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Origin and Development of Tibetan Medicine (part 2)


"The First Medical Texts


Under the rule of King Songsten Gampo many texts from India were translated into

Tibetan.  There was a lively cultural exchange between India and Tibet and the Chinese

princess Weng Cheng is said to have brought a medical text from her homeland that was

translated into Tibetan.  Songsten Gampo gathered many scholars from India, China and

Persia at his court, including doctors, but the king's  most outstanding achievement was to develop the Tibetan script.  Since this time Tibet's history has been recorded.


In the 8th c. King Tisong Detsen (742-98) succeeded in creating a broader base for Bud-

dhism by raising it to the status of national religion in Greater Tibet.  It is also thanks to

this king that Indian medical texts were translated into Tibetan for the first time, and these are said to have contributed to the development of Tibetan medicine.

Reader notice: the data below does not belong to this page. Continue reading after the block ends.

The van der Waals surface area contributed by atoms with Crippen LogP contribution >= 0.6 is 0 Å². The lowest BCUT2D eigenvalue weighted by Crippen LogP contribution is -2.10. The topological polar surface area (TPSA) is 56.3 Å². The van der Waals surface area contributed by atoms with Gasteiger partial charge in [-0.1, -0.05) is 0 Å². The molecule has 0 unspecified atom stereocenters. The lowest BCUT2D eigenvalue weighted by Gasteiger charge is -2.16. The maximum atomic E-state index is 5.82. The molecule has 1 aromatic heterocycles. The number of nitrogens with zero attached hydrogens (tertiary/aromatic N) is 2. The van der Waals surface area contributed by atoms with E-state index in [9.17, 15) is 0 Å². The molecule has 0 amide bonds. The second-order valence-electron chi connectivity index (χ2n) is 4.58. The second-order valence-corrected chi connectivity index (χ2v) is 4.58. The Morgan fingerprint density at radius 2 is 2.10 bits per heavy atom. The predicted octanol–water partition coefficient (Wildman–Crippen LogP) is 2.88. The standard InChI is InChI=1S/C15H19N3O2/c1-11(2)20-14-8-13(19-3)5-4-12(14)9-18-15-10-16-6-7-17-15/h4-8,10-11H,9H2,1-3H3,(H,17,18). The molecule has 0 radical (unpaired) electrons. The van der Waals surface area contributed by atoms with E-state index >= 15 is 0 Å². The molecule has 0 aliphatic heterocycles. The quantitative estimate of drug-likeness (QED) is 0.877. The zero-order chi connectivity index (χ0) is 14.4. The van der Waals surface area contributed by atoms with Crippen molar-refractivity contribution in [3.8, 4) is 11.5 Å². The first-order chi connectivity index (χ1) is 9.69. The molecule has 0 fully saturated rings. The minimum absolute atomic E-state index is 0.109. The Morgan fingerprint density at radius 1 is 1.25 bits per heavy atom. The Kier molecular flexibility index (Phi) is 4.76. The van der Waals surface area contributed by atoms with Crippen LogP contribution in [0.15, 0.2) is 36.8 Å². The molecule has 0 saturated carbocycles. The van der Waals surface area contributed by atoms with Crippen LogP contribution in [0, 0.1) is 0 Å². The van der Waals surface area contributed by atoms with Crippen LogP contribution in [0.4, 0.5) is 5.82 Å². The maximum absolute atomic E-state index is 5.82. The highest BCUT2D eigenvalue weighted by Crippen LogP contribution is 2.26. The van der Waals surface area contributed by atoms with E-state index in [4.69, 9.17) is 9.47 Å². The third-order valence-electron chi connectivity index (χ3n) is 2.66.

The texts which King Tisong Detsen had collected were very extensive but they were also confusing and sometimes contradictory. His physician, the learned Yuthong Yonten

Gonpo the Elder, took it upon himself to make sense of them.  Born in 786, Yuthong lived to the age of 125, and is still known as one of Tibet's most famous doctors.  Many regarded him as the incarnation of the Medicine Buddha.


Yuthong the elder journeyed to India three times to learn from doctors there.  In order to deepen his understanding of the medical texts, he even arranged a debate between a number of Asian medical experts.  Afterwards he interwove the best parts of these texts and created a new whole, which became the original Tibetan doctrine of medicine.


The time was not yet ripe for this knowledge and so the medical texts were concealed

so that they might be rediscovered later by the people who were destined to dissemin-

ate them.  That is why they lay hidden in the Samye monastery for 300 years.  The texts

were not found until the 12th century, when they fell into the hands of Yuthong Gonpo

the Younger (1126-1212).  Like his namesake, this Yuthong was not only regarded as a great scholar but also as a Tantric master.  He probably added to the texts from other sources and adapted them to the needs of the time, creating a medical treatise known as the 'Four Tantras', which even modern researchers have come to describe as a 'mag-

nificent, highly complex work by a Tibetan author of high creative intelligence.'"

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